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National Partnership Aims to Develop an Efficient, Systematic Approach to Zero Net Energy Multifamily Housing Retrofits

image credit: *Credit RMI

The U.S. Dept. of Energy (DOE), California Energy Commission (CEC) and Rocky Mountain Institute (RMI) on May 6 launched a partnership to catalyze zero-carbon retrofits for multifamily housing through RMI's REALIZE program.

Spanning California, Massachusetts and Minnesota, the three-year collaboration entails developing pilot projects totaling some 500,000 square feet in multifamily buildings to showcase a systematic approach to carrying out zero-emissions retrofits efficiently and in a manner that's inherently scalable. Funding for the initiative is being provided by a $500,000 DOE Building America award and $7.2 million CEC Electric Program Investment Charge (EPIC) grant.

Other agencies, including the New York State Energy Research and Development Authority's RetrofitNY program, are participating in the effort to develop mechanisms via which resources can be quickly mobilized, supply chains organized and a market for integrated housing retrofit systems introduced. Six REALIZE pilot projects are slated for development under the RetrofitNY program.

Benefits for low-income households in particular

Low-income families stand to benefit most if the REALIZE multifamily housing net-zero energy housing retrofit initiative proves successful, according to RMI. They spend as much as 20 percent of their incomes to pay for energy as opposed to just 4 percent of average U.S. household.

“Millions of American families spend too much to heat and cool their homes, but homeowners have very few affordable options to fix high heating and cooling costs," Eric Werling, director of DOE's Building America program, was quoted in a press release. "DOE’s Building Technologies Office is tackling some of these challenges, and we are excited to collaborate with key stakeholders like RMI to address the largest energy savings opportunities in the building sector: existing homes.”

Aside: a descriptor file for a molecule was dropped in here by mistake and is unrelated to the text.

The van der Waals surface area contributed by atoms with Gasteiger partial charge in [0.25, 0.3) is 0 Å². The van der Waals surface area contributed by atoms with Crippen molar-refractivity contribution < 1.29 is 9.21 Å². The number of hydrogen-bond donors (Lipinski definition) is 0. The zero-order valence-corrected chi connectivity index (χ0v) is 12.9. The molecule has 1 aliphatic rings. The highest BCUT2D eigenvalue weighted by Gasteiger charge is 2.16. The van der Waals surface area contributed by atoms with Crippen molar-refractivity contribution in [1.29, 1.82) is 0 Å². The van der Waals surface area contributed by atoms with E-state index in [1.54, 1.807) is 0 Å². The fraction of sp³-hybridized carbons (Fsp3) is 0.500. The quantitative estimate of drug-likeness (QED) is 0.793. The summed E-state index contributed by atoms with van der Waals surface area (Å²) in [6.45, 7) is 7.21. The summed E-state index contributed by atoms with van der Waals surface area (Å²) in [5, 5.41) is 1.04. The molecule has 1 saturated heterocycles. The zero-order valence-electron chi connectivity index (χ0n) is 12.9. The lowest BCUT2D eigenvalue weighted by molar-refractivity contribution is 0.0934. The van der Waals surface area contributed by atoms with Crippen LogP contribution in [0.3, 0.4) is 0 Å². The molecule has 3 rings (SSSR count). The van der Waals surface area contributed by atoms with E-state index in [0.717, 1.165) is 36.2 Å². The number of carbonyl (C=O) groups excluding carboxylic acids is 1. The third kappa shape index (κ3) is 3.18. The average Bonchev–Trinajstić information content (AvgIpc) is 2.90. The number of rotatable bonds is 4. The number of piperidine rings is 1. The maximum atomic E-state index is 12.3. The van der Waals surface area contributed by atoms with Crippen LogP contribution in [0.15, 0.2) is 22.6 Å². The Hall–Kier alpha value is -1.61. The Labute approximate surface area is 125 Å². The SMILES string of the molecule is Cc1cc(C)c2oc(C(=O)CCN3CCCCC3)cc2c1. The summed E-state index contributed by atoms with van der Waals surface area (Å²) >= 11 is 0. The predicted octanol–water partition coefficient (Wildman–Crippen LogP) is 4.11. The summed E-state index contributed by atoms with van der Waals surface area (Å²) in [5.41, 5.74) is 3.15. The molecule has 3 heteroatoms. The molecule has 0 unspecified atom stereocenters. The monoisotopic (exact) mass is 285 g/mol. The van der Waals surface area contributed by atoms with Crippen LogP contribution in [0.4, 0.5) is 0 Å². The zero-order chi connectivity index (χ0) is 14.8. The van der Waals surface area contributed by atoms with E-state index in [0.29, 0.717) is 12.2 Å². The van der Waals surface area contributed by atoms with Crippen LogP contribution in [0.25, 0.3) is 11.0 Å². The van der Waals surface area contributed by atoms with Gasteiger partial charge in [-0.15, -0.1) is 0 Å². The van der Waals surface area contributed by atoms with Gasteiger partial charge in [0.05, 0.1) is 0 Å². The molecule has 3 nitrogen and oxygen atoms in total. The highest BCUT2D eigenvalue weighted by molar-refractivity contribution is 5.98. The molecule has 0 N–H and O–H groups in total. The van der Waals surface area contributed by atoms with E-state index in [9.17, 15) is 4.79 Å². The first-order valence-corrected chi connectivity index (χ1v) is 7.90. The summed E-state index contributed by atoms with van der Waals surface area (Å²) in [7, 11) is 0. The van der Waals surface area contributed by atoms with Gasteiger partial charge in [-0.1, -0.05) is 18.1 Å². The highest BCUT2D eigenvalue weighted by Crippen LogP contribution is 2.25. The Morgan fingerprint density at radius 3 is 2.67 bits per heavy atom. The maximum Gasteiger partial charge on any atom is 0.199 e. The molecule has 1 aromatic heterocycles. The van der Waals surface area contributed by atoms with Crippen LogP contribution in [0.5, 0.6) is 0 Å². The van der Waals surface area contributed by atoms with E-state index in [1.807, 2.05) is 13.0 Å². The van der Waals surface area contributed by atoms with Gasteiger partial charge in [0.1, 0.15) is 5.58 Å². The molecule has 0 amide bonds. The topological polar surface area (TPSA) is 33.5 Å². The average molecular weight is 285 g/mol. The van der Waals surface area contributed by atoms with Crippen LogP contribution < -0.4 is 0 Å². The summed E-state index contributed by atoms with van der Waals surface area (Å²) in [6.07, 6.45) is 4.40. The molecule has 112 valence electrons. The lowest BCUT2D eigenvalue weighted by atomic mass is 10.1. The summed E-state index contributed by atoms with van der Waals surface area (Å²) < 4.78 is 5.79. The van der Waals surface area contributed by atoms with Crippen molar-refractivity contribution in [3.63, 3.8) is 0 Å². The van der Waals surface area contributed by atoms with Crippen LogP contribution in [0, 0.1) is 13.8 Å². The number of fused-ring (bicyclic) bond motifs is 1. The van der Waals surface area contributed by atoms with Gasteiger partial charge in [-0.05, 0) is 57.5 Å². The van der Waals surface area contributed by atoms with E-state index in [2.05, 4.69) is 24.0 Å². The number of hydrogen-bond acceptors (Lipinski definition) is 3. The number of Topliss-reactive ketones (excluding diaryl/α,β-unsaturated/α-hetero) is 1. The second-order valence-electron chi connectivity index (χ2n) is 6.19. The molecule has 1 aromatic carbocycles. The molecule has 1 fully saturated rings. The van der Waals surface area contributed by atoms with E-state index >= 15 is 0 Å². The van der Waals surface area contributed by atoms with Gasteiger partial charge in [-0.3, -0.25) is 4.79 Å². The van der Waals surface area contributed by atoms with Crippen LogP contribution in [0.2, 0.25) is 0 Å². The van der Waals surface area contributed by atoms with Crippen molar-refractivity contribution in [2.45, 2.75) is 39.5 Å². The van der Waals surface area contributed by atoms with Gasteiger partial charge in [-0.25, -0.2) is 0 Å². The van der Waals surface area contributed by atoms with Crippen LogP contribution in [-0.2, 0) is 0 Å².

Multifamily residential units account for some 20 percent of U.S. carbon emissions, RMI highlights. Just 12,500 of them (0.01 percent) are net-zero in terms of energy, according to the Net Zero Energy Coalition's 2017 inventory.

Prefabricated net-zero energy housing retrofit systems

As it stands today, each net-zero energy housing retrofit is a bespoke, customized project. That makes them complex, time-intensive and costly. Developing an efficient, scalable process and prefabricated components stands to streamline the entire retrofit process and drive down costs significantly, RMI says.

REALIZE aims to coordinate retrofit supply chains and aggregate demand to install high-quality, prefabricated retrofit systems that are modular and easy to install at varying scales. Also participating in the initiative are Passive House Institute U.S., Net Zero Energy Coalition, Re:Vision Architecture, The Levy Partnership, Staengl Engineering and CVM Engineers. Retrofit projects will be financed via savings on utility bills.

Germany's Energiesprong inspired the REALIZE initiative's approach to net zero energy multifamily housing retrofits. Energiesprong has gathered over 100,000 units' worth of affordable multifamily retrofit demand. REALIZE and partners are working to adapt that approach to the U.S. market. They're being helped by Energiesprong, which is an official strategic partner on both the DOE and CEC pilot programs.